|The Death of Dido|
Attributed to Christophe Cochet
Aloha and bonjour, my friends!
It is my eleventh week and though I have no clock, I can hear the countdown for my return to North America. Like previous returns, I think the first thing I’ll notice is how I don’t have to think about what people are saying as much. The simplicity of my native language will return to the background of everything and all the noises near and far will tell me something… whether I wanted to know those things or not.
1. I love champagne, but even successful rap stars go broke drinking Crystal and Dom Perignon all the time. I make my champagne fetish more budget conscious by indulging in the occasional Italian prosecco or Spanish cava sparkling wines. When I’m very brave, I’ll even try an American sparkling, but I’m trying to stop this kind of self abuse. Recently, I found a budget champagne, Charles de Cazanove Rose Brut. Holy nom! It was on sale for 14 Euros at the G20 Supermarche. Listen up rap stars, if you want to get your entourage drunk and happy and still keep your money for custom-made Escalade accessories… the price to numminess ratio of this stuff is the best I’ve seen in the alcohol world.
2. I’ve been to the Louvre seven times. I have not seen it all. Most of the time I have gone with a friend, but I have stopped going from artwork to artwork with a friend. Observing art is an individual thing that I really don’t think can be shared with anyone unless they are on some weirdly mutual psychic wavelength. On my seventh trip I discovered where they had hidden all of their Rembrandts. I wasn’t ready for them. Tears followed. I hope I can manage one or two more trips to see them again before my time is up.
|The Fountain of Diana|
by Philibert de L'Orme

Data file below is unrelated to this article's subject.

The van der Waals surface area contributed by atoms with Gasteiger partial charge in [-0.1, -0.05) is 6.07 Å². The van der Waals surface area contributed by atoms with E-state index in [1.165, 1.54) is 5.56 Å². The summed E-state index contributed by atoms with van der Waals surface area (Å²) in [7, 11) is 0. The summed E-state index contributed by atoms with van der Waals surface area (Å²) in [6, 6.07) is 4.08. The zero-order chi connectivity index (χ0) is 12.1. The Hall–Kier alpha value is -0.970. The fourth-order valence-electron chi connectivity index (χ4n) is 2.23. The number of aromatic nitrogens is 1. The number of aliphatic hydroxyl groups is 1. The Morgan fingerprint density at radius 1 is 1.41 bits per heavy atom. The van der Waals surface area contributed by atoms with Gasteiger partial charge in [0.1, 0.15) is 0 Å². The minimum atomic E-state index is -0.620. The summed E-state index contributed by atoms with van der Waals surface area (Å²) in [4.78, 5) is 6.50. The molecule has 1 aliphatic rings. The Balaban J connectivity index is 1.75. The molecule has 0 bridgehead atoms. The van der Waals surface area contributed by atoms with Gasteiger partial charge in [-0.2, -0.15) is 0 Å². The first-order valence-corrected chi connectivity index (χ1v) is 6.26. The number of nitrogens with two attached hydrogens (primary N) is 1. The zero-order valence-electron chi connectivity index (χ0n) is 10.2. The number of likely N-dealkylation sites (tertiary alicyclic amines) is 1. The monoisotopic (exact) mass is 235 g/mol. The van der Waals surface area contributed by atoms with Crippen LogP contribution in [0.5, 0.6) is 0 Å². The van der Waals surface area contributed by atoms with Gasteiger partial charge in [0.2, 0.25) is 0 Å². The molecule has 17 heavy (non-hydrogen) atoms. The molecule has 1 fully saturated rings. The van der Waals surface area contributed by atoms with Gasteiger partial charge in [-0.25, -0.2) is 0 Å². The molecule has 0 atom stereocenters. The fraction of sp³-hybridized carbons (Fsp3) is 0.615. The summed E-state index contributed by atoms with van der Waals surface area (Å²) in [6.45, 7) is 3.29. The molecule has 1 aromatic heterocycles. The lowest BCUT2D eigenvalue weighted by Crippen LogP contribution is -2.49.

4. The US State Department owns 3 buildings in Paris, the most beautiful of which is the Hôtel de Talleyrand. Through a friend of a friend, I ended up at a party there, a tribute to an American painter named Beauford Delainy. The tribute was very apropos, the champagne was delicious, and the company could be described as the best sorts of people you will find anywhere in the world.
|Staircase in the Hôtel de Talleyrand|
6. Halloween is fast approaching and though it is not widely celebrated in Paris it is one of those times where Americans (or possibly Canadians) and their friends can be spotted in full costume in pubs, nightclubs or the local McDonalds’, depending upon their age. Vampires, of course, take advantage of this time to feed in the open and vampire hunters, in turn, can walk the streets in full vampire hunting gear bringing a final death to as many of these soulless bloodsuckers as they can fix their crossbow sights upon.
7. The Paris Auto show went on this week and it was probably the most super-awesome vehicle related spectacle I’ve ever seen. When I say awesome, I mean that I was filled with awe. Electricity was the central theme of this year’s show with just about everyone presenting either an electric or hybrid car. Listen up you crazy American automakers; in the new, new, new economy, green begets green.
|The not so green Rolls Royce was a crowd pleaser|
and agents were standing by to sell you one.
8. When I first thought about coming to Paris, of course the imagery of a bohemian lifestyle surrounded by writers, artists, and sundry turn of the century hipsters all flashed through my head. Though it is the turn of a new century and “bohemian” apartments now run at about 2,000 Euros a month, I’ve been surprised not only to find, but befriend some writers and artists. One of my new friends is published and in the process of writing a sequel. Naturally I’m seething with envy, but so very glad to have made her acquaintance. I’ve posted her book to the right.
9. Well October is well upon is and the weather has understandably cooled. Now the fall fashions that magically appeared in September are starting to look more practical. Some of my new friends in Paris have taken the time to warn me of the brutality of a Parisian winter. I can only laugh and say, “I’m Canadian!” Need I say more?
10. In addition to a notable writer, I’ve made about a dozen friends in Paris in my short time here. Some are expats, some are French and some were born and raised in Paris. In their own way, they are all Parisian and I have started to feel that I am becoming one myself. So far, the locals have seemed quite welcoming. I have to say that I did not necessarily expect their welcome. I hope the government will welcome me in the form of a visa; time will tell.
That is all for this week! Though I’ll be sad to leave Paris; happily, I’ll be seeing many of you again in the weeks to come as my travels take me around the globe.
With love and affection,
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